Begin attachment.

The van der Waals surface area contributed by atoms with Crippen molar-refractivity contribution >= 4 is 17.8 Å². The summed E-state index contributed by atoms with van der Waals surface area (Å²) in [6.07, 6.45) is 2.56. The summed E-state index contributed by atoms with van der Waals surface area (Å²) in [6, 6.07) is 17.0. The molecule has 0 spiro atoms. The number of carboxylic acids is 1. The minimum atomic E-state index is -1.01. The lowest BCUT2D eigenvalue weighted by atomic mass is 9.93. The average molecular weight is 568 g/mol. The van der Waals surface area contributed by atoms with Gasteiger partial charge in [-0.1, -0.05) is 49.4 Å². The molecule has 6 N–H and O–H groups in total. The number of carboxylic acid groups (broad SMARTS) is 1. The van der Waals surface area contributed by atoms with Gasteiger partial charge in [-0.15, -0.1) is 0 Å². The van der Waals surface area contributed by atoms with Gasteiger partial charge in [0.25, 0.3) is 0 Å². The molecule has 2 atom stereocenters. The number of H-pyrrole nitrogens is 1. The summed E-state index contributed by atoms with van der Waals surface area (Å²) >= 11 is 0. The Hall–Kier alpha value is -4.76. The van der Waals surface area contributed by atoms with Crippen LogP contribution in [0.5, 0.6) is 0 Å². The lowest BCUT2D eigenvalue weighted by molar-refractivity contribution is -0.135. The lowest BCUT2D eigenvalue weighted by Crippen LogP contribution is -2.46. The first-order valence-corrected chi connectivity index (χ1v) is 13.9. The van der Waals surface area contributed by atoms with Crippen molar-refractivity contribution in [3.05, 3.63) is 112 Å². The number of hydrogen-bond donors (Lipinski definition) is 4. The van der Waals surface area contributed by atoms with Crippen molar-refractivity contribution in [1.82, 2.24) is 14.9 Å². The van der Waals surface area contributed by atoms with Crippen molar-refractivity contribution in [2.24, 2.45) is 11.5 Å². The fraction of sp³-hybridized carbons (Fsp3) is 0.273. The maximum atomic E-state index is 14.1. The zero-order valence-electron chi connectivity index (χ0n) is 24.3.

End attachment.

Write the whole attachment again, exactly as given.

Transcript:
The van der Waals surface area contributed by atoms with Crippen molar-refractivity contribution >= 4 is 17.8 Å². The summed E-state index contributed by atoms with van der Waals surface area (Å²) in [6.07, 6.45) is 2.56. The summed E-state index contributed by atoms with van der Waals surface area (Å²) in [6, 6.07) is 17.0. The molecule has 0 spiro atoms. The number of carboxylic acids is 1. The minimum atomic E-state index is -1.01. The lowest BCUT2D eigenvalue weighted by atomic mass is 9.93. The average molecular weight is 568 g/mol. The van der Waals surface area contributed by atoms with Gasteiger partial charge in [-0.1, -0.05) is 49.4 Å². The molecule has 6 N–H and O–H groups in total. The number of carboxylic acid groups (broad SMARTS) is 1. The van der Waals surface area contributed by atoms with Gasteiger partial charge in [-0.15, -0.1) is 0 Å². The van der Waals surface area contributed by atoms with Gasteiger partial charge in [0.25, 0.3) is 0 Å². The molecule has 2 atom stereocenters. The number of H-pyrrole nitrogens is 1. The summed E-state index contributed by atoms with van der Waals surface area (Å²) >= 11 is 0. The Hall–Kier alpha value is -4.76. The van der Waals surface area contributed by atoms with Crippen LogP contribution in [0.5, 0.6) is 0 Å². The lowest BCUT2D eigenvalue weighted by molar-refractivity contribution is -0.135. The lowest BCUT2D eigenvalue weighted by Crippen LogP contribution is -2.46. The first-order valence-corrected chi connectivity index (χ1v) is 13.9. The van der Waals surface area contributed by atoms with Crippen molar-refractivity contribution in [3.05, 3.63) is 112 Å². The number of hydrogen-bond donors (Lipinski definition) is 4. The van der Waals surface area contributed by atoms with Crippen molar-refractivity contribution in [1.82, 2.24) is 14.9 Å². The van der Waals surface area contributed by atoms with Crippen molar-refractivity contribution in [2.24, 2.45) is 11.5 Å². The fraction of sp³-hybridized carbons (Fsp3) is 0.273. The maximum atomic E-state index is 14.1. The zero-order valence-electron chi connectivity index (χ0n) is 24.3.